Therefore, on the basis of previous research and the characteristics of Thai, we explored two questions: (1) Would the position uncertainty model (the overlap model) be able to account for the data obtained with Thai readers? (2) If the model could account for the data, would the configuration of the parameter values nonetheless be related to some of the idiosyncrasies of the Thai writing system? The present experiment involved 23 conditions that included (a) a single-letter replacement condition, (b) an adjacent-letter transposition condition, (c) a letter migration condition, and (d) an orthographic control for the letter migration condition (see Table 1 for further details). These are the same conditions as in Gomez et al.’s (2008) Experiment 3, in which they found an abrupt increase in perceptual uncertainty from the initial position to the other letter positions.
Table 1

Types of stimuli in the experiment

Type of Probe

Thai Stimuli

Roman Equivalent

One-letter replacement

าบอก, ลบอก, ลาอก, ลาบก, ลาบอ

XBCDE, AXCDE, ABXDE, ABCXE, ABCDX

Adjacent letter transposition

าลบอก, ลบาอก, ลาอบก, ลาบกอ

BACDE, ACBDE, ABDCE, ABCED

Letter migration

าบลอก, ลบอาก, บลาอก, อกบ, ลอาบก, ลกาบอ, ลากบอ

BCADE, ACDBE, CABDE, ABDEC, ADBCE, ABECD, AEBCD

Migration + replacement

าบ อก, ลบอ ก, ลาอก, ลาอกย, ลเาบ , ลยาบอ, ล ยบ

BC XDE, ACD XE, X ABDE, ABDE X, AX BCE, ABX CD, AX BCD

Assuming that the target is ลาบอก (ABCDE), the table shows the 23 types of distractors. For ease of reading, we present Roman alphabet equivalents of the Thai stimuli in the final column. Letters that change position are indicated in italic font, and replaced letters are indicated in bold font.

Method

Participants

Twenty students and staff from Chulalongkorn University, Bangkok, participated in the experiment. All of them were native speakers of Thai and had normal or corrected-to-normal vision.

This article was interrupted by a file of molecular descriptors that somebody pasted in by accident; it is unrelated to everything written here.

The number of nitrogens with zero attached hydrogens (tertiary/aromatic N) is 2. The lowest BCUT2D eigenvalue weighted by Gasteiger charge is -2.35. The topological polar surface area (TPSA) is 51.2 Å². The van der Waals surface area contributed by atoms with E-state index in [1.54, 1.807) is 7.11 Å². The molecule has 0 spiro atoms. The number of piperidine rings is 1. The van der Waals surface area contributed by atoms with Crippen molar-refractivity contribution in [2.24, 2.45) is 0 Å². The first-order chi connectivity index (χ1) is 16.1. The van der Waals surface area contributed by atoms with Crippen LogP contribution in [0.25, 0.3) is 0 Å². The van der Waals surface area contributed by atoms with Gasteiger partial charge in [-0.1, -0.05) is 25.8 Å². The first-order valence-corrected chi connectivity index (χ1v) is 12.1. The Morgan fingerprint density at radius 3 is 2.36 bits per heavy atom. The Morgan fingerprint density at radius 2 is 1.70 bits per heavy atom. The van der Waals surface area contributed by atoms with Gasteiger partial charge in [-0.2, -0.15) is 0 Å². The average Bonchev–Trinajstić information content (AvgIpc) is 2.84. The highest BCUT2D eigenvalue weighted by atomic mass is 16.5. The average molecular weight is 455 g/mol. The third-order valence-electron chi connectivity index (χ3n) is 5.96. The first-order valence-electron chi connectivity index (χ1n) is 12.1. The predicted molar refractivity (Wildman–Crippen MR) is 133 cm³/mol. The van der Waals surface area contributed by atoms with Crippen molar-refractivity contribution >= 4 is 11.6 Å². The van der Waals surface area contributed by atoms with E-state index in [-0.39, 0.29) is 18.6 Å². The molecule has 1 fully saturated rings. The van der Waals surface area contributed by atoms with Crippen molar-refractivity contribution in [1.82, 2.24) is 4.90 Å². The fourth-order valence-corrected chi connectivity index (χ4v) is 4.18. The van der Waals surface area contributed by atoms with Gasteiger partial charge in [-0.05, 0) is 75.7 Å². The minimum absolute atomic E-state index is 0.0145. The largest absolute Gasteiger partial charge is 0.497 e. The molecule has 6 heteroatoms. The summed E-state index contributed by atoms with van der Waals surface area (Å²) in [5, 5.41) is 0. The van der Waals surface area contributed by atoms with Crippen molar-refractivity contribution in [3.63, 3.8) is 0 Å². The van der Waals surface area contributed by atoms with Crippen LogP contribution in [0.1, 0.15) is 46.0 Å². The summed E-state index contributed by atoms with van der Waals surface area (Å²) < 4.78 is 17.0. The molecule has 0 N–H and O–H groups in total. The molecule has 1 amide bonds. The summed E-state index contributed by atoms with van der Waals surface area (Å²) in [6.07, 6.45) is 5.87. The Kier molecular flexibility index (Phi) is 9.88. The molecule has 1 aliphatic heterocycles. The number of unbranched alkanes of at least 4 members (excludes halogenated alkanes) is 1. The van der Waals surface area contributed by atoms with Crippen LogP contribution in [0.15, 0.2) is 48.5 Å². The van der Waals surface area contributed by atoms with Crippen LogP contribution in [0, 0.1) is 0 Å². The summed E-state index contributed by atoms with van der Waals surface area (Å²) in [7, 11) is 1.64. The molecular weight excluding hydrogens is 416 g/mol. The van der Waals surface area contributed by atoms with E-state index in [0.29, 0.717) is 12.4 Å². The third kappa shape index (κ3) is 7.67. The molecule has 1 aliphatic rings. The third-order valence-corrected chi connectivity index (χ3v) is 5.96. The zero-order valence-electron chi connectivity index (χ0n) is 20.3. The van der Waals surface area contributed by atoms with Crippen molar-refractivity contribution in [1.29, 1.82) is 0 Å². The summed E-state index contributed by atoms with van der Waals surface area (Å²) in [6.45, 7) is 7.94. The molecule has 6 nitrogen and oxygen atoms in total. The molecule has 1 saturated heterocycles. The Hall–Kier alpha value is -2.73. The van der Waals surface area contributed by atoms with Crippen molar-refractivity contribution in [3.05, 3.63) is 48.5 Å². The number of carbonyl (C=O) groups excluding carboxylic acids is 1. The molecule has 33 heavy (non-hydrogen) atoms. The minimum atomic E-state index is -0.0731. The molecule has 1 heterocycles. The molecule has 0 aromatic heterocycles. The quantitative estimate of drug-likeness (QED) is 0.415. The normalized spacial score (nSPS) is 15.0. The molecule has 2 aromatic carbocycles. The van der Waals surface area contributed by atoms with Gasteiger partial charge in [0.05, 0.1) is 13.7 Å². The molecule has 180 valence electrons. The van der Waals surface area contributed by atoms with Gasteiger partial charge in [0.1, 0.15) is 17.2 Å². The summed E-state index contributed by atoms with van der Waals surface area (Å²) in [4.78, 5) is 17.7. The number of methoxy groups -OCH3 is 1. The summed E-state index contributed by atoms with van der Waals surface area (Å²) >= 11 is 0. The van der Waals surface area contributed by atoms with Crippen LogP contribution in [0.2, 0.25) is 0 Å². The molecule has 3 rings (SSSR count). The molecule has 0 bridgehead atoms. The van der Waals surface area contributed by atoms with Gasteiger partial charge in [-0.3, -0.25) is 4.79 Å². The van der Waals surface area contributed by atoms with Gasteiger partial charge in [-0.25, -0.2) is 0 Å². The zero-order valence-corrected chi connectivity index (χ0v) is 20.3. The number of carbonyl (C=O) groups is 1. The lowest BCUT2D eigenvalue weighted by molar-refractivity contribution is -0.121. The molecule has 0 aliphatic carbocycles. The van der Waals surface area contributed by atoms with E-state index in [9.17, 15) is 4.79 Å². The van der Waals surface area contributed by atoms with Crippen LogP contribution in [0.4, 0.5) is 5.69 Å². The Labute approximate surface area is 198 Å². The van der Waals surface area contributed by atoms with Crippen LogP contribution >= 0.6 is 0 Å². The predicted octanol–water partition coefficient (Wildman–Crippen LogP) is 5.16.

Materials

In this experiment, sets of similar stimuli were formed by rearranging the letters in Thai pseudowords. The creation of the stimuli was parallel to that employed by Gomez et al. (2008, Exp. 1) with the Roman alphabet in English readers. We created 1,196 pseudowords by substituting one letter within five-letter Thai words obtained from the Thai National Corpus (Aroonmanakun, 2007). The base words included both aligned- and misaligned-vowel words. Tone diacritics were not included in the experimental pseudoword stimuli. Each target stimulus (or any of the items generated from it) was presented only once. During the generation of items, vowels were always substituted for vowels, and consonants were always substituted for consonants in the replacement conditions. There were 23 conditions altogether, which can be divided into four categories: (a) a single-letter replacement condition, (b) an adjacent-letter transposition condition, (c) a letter migration condition, and (d) a letter migration + replacement condition (refer to Table 1). Overall, the experimental session was composed of 13 blocks of 92 trials each (1,196 trials).

Procedure

Participants were tested individually in a quiet room at the Center for Research on Speech and Language Processing. Stimuli were presented in the 24-point Courier Proportional Thai font. The DMDX software (Forster & Forster, 2003) was used to display the stimuli and record the participants’ responses. We used a two-alternative forced choice paradigm that mimicked the procedure used by Gomez et al. (2008). On each trial, a fixation point was initially presented on the computer screen for 500 ms, and then a target stimulus was presented for 83 ms in the center of the screen, which was subsequently masked with segments of Thai letters. Note that Gomez et al. employed a duration of 50 ms for the target stimulus; however, a pilot study in Thai revealed that accuracy was substantially lower than in the Gomez et al. experiment, so the target duration was increased to 83 ms in order to produce more comparable results for the two scripts.2 The participant had to choose between two alternatives that were presented simultaneously below the mask (one to the right and the other to the left of the mask, as can be seen in Gomez et al.’s, 2008, Fig. 2). The alternatives were the pseudoword and a letter string from one of the four conditions outlined below. Participants were asked to indicate which alternative was the letter string that had been presented briefly. Each alternative was the correct response on an equal number of trials. The order of trials was randomized for each participant. Prior to the experimental trials, 14 practice trials were given. The experiment took approximately 1 h to complete.